There are 159 companies in Louisiana that have used the U.S. Export-Import (Ex-Im) Bank to sell their products abroad in recent years. These companies, the majority of them small businesses, export products such as treated lumber, plastics, oil-based products and a host of other materials stamped with the words “Made in the U.S.A.”

Chances are, Ex-Im is a small government agency that most people aren’t familiar with. But for many companies, it’s a critical part of our ability to reach the 95 percent of global consumers that live outside the United States.

We need the Ex-Im bank for three reasons:

  • Ex-Im supports jobs. Since 2007, the bank has supported $2 billion in exports from Louisiana. That translates to about 12,700 jobs.

Ex-Im also makes money for America. In 2013, the bank returned about $1 billion to the government. Contrary to the claims of critics, this small government agency actually returned money to the government. And with a default rate of less than 0.02 percent, it has a much better track record than most commercial banks.

Finally, Ex-Im helps American companies compete in the global marketplace. Countries like South Korea and China provide two to three times more assistance to their companies than Ex-Im, and therefore are able to support much greater levels of exports.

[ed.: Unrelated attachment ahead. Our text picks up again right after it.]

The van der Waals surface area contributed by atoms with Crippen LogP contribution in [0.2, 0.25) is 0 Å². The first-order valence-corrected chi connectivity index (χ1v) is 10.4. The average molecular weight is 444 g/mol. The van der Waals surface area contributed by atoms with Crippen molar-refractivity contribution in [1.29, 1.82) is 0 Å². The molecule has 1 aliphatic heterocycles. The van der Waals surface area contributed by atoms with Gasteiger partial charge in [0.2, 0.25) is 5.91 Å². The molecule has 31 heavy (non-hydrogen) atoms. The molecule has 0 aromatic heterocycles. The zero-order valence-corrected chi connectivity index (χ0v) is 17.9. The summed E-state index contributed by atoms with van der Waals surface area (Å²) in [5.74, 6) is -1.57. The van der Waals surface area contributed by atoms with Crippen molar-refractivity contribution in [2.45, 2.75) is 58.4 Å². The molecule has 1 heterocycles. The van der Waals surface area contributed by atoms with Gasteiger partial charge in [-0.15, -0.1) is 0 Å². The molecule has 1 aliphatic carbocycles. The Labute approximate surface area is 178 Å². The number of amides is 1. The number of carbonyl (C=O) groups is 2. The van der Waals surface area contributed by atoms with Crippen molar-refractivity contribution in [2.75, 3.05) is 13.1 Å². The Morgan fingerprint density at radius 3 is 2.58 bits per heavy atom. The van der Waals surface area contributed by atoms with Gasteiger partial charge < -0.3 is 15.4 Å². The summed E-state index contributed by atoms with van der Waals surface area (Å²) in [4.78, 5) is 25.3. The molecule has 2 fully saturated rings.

However, the future of Ex-Im is uncertain.

If Congress doesn’t reauthorize Ex-Im by September 30, the bank will shut down. While some opponents categorize the bank as “corporate welfare,” its ability to grow our exports, secure our jobs and return money to the budget sounds more like good policy. Critics also argue that if legislators let the Ex-Im Bank expire, the private sector will meet the lending needs of the many small businesses that currently rely on this financing.

But the truth is that after the financial crisis, banks in the private sector are often unable or unwilling to meet the needs of many businesses that rely on Ex-Im financing.

Exports are essential for U.S. companies to expand, grow and hire more workers. I know many business owners would prefer working with the private sector rather than a government bank, but the Ex-Im Bank is there when the private sector isn’t.

I applaud my congressman, U.S. Rep. Charles Boustany, for his strong leadership on this issue. Rep. Boustany recently said, “In order to grow the economy, we need to expand export opportunities.” Unlike others in Congress, Rep. Boustany knows that jobs are at stake both within Louisiana and the United States if the bank’s charter is not reauthorized.

Let’s work together to ensure this does not happen. Show your support for U.S. jobs by calling on our lawmakers to reauthorize the Ex-Im Bank.

Johnny Chavez

site leader, Dow Chemical Company St. Charles Operations